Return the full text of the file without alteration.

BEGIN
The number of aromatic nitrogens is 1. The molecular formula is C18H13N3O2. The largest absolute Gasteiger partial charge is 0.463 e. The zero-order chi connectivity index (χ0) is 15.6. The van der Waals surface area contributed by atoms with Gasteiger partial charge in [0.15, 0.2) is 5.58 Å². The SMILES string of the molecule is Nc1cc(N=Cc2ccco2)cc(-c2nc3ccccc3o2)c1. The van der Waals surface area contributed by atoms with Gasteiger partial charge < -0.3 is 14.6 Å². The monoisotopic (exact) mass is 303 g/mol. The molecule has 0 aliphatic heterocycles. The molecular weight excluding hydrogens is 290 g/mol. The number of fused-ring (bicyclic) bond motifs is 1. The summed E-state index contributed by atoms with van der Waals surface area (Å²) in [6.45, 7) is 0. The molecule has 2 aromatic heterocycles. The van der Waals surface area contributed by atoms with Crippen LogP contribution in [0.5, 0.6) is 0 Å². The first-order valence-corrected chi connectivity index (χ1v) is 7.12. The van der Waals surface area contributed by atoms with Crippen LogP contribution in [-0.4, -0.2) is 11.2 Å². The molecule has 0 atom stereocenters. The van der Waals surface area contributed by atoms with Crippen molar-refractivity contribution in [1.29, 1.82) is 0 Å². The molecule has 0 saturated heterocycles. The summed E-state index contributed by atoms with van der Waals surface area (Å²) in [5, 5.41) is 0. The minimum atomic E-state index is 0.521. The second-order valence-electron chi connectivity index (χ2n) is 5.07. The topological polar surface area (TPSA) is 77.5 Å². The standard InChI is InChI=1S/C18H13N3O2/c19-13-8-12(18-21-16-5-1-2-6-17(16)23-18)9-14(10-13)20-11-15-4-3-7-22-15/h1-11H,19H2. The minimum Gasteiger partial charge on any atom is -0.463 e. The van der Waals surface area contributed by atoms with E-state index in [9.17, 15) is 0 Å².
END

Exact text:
The number of aromatic nitrogens is 1. The molecular formula is C18H13N3O2. The largest absolute Gasteiger partial charge is 0.463 e. The zero-order chi connectivity index (χ0) is 15.6. The van der Waals surface area contributed by atoms with Gasteiger partial charge in [0.15, 0.2) is 5.58 Å². The SMILES string of the molecule is Nc1cc(N=Cc2ccco2)cc(-c2nc3ccccc3o2)c1. The van der Waals surface area contributed by atoms with Gasteiger partial charge < -0.3 is 14.6 Å². The monoisotopic (exact) mass is 303 g/mol. The molecule has 0 aliphatic heterocycles. The molecular weight excluding hydrogens is 290 g/mol. The number of fused-ring (bicyclic) bond motifs is 1. The summed E-state index contributed by atoms with van der Waals surface area (Å²) in [6.45, 7) is 0. The molecule has 2 aromatic heterocycles. The van der Waals surface area contributed by atoms with Crippen LogP contribution in [0.5, 0.6) is 0 Å². The first-order valence-corrected chi connectivity index (χ1v) is 7.12. The van der Waals surface area contributed by atoms with Crippen LogP contribution in [-0.4, -0.2) is 11.2 Å². The molecule has 0 atom stereocenters. The van der Waals surface area contributed by atoms with Crippen molar-refractivity contribution in [1.29, 1.82) is 0 Å². The molecule has 0 saturated heterocycles. The summed E-state index contributed by atoms with van der Waals surface area (Å²) in [5, 5.41) is 0. The minimum atomic E-state index is 0.521. The second-order valence-electron chi connectivity index (χ2n) is 5.07. The topological polar surface area (TPSA) is 77.5 Å². The standard InChI is InChI=1S/C18H13N3O2/c19-13-8-12(18-21-16-5-1-2-6-17(16)23-18)9-14(10-13)20-11-15-4-3-7-22-15/h1-11H,19H2. The minimum Gasteiger partial charge on any atom is -0.463 e. The van der Waals surface area contributed by atoms with E-state index in [9.17, 15) is 0 Å².